Physics of Computer Graphics

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In the field of computer graphics there are usually four general applications that one thinks of:

1. Display of Information

2. Design

3. Simulation and Animation

4. User interfaces

(Angel, 2)

With regards to applied physic's applications, the area of computer graphics most focused on is simulation and animation. This is found in several different fields such as "aerospace, manufacturing, wireless communication, resource recovery, film-making, computer games, and virtual reality. Moreover, physics-based modeling is now generally accepted as a third principal mode of scientific investigation, along with theory and experiment." (Mason)

The goal is to usually create 3-dimensional objects and have them move and interact on the screen using data based off of physic's equations(i.e kinematic equations, energy and momentum, etc.) However often times programmer's and animators don't necessarily want to deal with having to code in every equation every time they want to have an object interact with something new. This brought forth the development of physic's engines. As processors have become more powerful, animators began to try and represent there animations using more realistic methods. In today's latest animated blockbuster's like Shrek 2, to some of today's hottest video games like Halo 2.

In order to achieve these realistic effects computer animators often use high-powered physics engines to simulate real-life physics inside a computer-simulated world. An example of such a computer graphics engine is Impact, which "includes six physics engines: Force Field, Law of Gravity, Gravity (used to target a particular object), Springy Thingy, Thruster, and Torque Motion."(Mortier)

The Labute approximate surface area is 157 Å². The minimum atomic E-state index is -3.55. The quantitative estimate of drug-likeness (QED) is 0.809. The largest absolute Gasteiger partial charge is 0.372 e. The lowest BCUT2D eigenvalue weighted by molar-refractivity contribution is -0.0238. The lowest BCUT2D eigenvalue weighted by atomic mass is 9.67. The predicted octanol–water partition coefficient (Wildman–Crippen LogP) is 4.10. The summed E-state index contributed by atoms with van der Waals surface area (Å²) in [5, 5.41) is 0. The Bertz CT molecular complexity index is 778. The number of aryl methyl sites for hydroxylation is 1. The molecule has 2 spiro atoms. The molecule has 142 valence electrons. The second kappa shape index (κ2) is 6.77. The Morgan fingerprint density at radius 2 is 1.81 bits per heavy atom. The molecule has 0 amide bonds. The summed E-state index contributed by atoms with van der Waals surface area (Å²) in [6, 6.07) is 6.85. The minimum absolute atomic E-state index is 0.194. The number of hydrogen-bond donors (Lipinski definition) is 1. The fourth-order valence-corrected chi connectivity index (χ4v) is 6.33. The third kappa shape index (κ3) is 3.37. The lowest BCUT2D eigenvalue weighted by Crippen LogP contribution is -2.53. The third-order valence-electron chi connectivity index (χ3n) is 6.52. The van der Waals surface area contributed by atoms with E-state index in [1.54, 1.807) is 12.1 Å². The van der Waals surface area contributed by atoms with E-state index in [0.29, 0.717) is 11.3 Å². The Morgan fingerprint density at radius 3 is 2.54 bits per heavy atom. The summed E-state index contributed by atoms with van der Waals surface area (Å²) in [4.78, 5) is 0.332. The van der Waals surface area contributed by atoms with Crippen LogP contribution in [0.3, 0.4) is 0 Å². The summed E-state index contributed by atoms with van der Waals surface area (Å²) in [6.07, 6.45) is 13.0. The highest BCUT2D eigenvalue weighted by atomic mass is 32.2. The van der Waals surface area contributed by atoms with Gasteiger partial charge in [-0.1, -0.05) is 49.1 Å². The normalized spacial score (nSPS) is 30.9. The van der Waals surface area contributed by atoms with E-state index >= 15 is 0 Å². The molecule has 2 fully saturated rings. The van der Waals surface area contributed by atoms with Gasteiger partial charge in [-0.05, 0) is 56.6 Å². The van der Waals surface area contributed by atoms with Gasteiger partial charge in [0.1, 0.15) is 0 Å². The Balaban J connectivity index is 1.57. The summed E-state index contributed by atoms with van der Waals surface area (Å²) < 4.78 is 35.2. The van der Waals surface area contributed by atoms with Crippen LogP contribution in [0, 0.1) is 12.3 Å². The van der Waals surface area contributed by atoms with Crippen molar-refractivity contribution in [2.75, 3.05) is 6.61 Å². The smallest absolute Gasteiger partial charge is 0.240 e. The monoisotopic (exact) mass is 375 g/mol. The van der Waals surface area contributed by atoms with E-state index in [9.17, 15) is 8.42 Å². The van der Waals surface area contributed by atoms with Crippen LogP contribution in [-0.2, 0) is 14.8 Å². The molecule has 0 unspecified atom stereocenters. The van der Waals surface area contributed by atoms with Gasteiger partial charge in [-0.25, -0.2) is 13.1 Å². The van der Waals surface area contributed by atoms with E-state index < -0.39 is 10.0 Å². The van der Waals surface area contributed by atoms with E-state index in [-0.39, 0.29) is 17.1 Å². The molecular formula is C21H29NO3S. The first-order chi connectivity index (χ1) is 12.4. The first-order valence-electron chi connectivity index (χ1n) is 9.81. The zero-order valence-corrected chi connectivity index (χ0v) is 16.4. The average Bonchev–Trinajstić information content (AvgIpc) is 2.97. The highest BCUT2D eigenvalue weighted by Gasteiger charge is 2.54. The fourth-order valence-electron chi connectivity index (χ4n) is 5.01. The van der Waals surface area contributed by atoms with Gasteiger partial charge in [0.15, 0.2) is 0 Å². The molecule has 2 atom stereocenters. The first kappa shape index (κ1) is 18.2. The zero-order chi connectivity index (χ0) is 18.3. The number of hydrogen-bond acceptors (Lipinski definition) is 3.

These engines enable animators to ...

... middle of paper ... would take to render would freeze even some of the fastest machines out there. So what happens is we fudge the data and have each object appear brighter or darker based off of a simpler equation that gives the appearance that lighting does exist.


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Jewett, Serway. Physics for Scientists and Engineers. 6th Ed. Thomson Learning. 2004.

Kerlow, Isaac. "Applying the Twelve Priciples to Computer Animation." 22 February 2004.

23 November 2004.

Mason, John. "Physics-Based Modeling of Gaseous Phenomena for Computer Graphics."

13 August 2004. 23 November 2004.

Mortier, R. Shamms. "Emulate Physics with Impact." Computer Graphics World. August 1995.

Vol. 18. Issue 8. Pg. 90.
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